Andy Patrizio

Author Archives: Andy Patrizio

AMD plots its move against Intel in the data center

Smelling blood in the water, a revitalized AMD is preparing for a big push against Intel in the data center, hoping to win back the market share it gained and lost a decade ago.AMD is promoting its Epyc processors, with 16 or 32 cores, as a lower TCO, higher performance option than Intel’s Xeon. It argues a single-socket 32-core server is cheaper up front and in the long run than a dual socket setup, which is Intel’s bread and butter.“We’re not saying single socket is for everyone, but at the heart of the market is where 50 percent to 80 percent are 32 cores per server and down, and our top single socket can do it more efficiently with lower costs and licensing. But in some cases some people will want to stay at two-socket,” said Glen Keels, director of product and segment marketing for data center products at AMD.To read this article in full, please click here

AMD plots its move against Intel in the data center

Smelling blood in the water, a revitalized AMD is preparing for a big push against Intel in the data center, hoping to win back the market share it gained and lost a decade ago.AMD is promoting its Epyc processors, with 16 or 32 cores, as a lower TCO, higher performance option than Intel’s Xeon. It argues a single-socket 32-core server is cheaper up front and in the long run than a dual socket setup, which is Intel’s bread and butter.“We’re not saying single socket is for everyone, but at the heart of the market is where 50 percent to 80 percent are 32 cores per server and down, and our top single socket can do it more efficiently with lower costs and licensing. But in some cases some people will want to stay at two-socket,” said Glen Keels, director of product and segment marketing for data center products at AMD.To read this article in full, please click here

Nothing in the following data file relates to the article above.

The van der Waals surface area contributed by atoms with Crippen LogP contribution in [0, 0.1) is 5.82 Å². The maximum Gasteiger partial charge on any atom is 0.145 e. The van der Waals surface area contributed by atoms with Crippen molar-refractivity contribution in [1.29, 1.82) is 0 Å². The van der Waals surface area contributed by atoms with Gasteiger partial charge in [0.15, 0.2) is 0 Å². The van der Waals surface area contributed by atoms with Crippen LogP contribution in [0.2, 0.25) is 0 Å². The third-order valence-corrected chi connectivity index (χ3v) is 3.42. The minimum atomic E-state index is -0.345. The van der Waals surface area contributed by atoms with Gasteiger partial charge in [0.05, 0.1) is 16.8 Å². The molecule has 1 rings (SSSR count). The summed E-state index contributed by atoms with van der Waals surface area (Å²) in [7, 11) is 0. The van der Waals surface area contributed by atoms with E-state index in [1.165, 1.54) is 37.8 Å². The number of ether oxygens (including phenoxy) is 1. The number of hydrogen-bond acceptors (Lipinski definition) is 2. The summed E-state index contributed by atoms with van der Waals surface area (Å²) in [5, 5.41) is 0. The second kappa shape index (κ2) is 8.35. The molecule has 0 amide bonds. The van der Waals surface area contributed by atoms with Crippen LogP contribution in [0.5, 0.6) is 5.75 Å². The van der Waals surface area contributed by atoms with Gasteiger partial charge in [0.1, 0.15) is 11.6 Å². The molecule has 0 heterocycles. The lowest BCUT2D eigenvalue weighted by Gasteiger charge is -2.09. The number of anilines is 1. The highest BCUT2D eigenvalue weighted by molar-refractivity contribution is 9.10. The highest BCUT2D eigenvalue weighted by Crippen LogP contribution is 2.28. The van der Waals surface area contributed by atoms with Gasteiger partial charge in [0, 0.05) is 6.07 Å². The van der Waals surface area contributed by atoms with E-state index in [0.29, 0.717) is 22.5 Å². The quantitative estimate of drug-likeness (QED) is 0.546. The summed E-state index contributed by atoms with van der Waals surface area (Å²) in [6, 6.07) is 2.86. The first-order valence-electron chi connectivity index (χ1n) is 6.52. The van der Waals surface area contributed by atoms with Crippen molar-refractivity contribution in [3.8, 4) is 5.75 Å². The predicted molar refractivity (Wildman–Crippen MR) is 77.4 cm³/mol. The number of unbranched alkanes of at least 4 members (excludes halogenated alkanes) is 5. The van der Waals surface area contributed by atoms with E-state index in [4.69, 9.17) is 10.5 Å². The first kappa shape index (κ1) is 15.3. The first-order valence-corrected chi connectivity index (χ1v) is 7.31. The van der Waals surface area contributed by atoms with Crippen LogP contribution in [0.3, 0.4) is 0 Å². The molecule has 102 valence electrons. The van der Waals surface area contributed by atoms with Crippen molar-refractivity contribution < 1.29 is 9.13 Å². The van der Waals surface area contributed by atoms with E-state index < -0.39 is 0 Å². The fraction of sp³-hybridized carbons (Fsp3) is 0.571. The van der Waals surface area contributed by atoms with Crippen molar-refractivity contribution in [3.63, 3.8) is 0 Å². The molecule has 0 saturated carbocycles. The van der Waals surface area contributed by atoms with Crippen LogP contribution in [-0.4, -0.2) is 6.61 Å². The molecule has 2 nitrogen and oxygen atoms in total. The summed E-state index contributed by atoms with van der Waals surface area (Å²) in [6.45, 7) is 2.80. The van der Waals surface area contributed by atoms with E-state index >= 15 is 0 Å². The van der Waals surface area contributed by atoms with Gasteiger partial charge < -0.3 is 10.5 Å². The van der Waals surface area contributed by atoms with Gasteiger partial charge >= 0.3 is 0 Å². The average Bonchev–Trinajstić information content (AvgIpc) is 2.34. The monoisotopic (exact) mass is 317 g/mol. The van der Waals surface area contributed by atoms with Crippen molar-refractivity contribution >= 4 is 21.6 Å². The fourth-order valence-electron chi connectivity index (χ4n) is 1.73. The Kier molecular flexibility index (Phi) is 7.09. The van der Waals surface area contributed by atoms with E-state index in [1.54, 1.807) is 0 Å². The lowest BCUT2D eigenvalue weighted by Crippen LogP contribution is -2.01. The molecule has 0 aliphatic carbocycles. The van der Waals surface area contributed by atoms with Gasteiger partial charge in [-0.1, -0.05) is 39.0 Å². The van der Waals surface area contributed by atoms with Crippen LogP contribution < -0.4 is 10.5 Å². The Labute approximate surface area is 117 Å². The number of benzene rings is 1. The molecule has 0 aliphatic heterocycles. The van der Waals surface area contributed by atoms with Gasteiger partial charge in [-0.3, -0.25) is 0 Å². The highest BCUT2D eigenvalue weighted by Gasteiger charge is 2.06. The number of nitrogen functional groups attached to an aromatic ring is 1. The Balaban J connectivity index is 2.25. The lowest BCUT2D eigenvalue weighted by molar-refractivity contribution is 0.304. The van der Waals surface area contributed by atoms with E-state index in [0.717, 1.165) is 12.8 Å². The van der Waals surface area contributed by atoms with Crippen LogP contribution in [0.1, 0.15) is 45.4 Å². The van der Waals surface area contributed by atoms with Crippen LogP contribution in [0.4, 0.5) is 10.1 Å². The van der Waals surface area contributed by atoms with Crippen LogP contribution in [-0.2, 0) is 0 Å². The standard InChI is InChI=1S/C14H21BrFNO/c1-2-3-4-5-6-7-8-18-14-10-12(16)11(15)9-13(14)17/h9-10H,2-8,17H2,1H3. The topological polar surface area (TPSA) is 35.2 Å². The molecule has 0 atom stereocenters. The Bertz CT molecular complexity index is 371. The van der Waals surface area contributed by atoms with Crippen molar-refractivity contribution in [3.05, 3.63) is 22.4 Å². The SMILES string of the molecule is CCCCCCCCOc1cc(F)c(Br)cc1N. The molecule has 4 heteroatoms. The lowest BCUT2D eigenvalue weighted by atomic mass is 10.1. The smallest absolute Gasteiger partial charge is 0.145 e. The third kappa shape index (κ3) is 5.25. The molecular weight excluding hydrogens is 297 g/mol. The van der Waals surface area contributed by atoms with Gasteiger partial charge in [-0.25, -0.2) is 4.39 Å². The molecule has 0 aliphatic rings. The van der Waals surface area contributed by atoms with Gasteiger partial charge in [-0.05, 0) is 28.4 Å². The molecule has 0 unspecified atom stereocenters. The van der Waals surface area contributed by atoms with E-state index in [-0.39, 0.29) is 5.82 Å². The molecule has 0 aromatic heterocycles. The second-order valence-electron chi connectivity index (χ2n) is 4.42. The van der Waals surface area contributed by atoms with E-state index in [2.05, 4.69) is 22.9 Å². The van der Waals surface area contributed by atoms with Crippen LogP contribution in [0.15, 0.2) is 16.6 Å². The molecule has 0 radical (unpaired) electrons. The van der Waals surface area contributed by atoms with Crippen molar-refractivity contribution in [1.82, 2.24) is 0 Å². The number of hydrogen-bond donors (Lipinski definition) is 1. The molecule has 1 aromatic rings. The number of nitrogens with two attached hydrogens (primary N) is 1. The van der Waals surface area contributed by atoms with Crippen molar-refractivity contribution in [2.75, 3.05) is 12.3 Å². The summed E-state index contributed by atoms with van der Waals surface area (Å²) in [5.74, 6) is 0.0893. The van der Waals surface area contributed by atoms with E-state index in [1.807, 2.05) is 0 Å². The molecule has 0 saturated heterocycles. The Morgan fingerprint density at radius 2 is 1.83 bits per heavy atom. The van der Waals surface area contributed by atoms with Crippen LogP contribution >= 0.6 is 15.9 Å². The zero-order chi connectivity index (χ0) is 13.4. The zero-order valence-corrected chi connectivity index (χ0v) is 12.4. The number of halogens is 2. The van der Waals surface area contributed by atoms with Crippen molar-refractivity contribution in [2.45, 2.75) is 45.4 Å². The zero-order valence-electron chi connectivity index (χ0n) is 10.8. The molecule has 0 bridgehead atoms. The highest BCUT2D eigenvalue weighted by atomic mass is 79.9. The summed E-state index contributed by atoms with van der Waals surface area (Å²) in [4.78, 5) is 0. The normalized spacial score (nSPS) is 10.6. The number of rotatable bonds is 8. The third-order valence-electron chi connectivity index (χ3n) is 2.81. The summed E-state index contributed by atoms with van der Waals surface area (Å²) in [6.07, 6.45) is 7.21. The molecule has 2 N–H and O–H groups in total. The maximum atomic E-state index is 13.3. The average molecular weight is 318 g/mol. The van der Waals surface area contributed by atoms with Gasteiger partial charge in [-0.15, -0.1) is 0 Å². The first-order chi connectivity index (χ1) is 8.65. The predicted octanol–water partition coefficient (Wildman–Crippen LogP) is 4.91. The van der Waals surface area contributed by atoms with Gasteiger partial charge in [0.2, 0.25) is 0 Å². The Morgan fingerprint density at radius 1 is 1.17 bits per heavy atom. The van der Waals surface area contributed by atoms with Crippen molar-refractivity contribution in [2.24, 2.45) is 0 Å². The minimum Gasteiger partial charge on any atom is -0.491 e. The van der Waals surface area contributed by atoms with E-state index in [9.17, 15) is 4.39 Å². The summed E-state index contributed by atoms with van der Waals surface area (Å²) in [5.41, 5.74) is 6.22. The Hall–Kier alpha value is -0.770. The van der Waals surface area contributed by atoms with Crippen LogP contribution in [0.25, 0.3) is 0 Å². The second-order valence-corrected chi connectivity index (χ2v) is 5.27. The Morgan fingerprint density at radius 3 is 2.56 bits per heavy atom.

Scale Computing, APC partner to offer micro data center in a box

Hyperconverged infrastructure (HCI) vendor Scale Computing and power management specialist APC (formerly American Power Conversion, now owned by Schneider Electric) have partnered to offer a range of turnkey micro data centers for the North American market.The platform combines Scale’s hyperconverged software, HC3 HyperCore, running on top of its own hardware and built on APC’s ready-to-deploy racks for a micro data center. Micro will sell the platform as a single SKU.The pre-packaged platform is entirely turnkey, with automated virtualization, power management resources, and built-in redundancy. This makes it well-suited for remote edge locations, such as cell phone towers, where staff is not immediately available to maintain the equipment.To read this article in full, please click here

Scale Computing, APC partner to offer micro data center in a box

Hyperconverged infrastructure (HCI) vendor Scale Computing and power management specialist APC (formerly American Power Conversion, now owned by Schneider Electric) have partnered to offer a range of turnkey micro data centers for the North American market.The platform combines Scale’s hyperconverged software, HC3 HyperCore, running on top of its own hardware and built on APC’s ready-to-deploy racks for a micro data center. Micro will sell the platform as a single SKU.The pre-packaged platform is entirely turnkey, with automated virtualization, power management resources, and built-in redundancy. This makes it well-suited for remote edge locations, such as cell phone towers, where staff is not immediately available to maintain the equipment.To read this article in full, please click here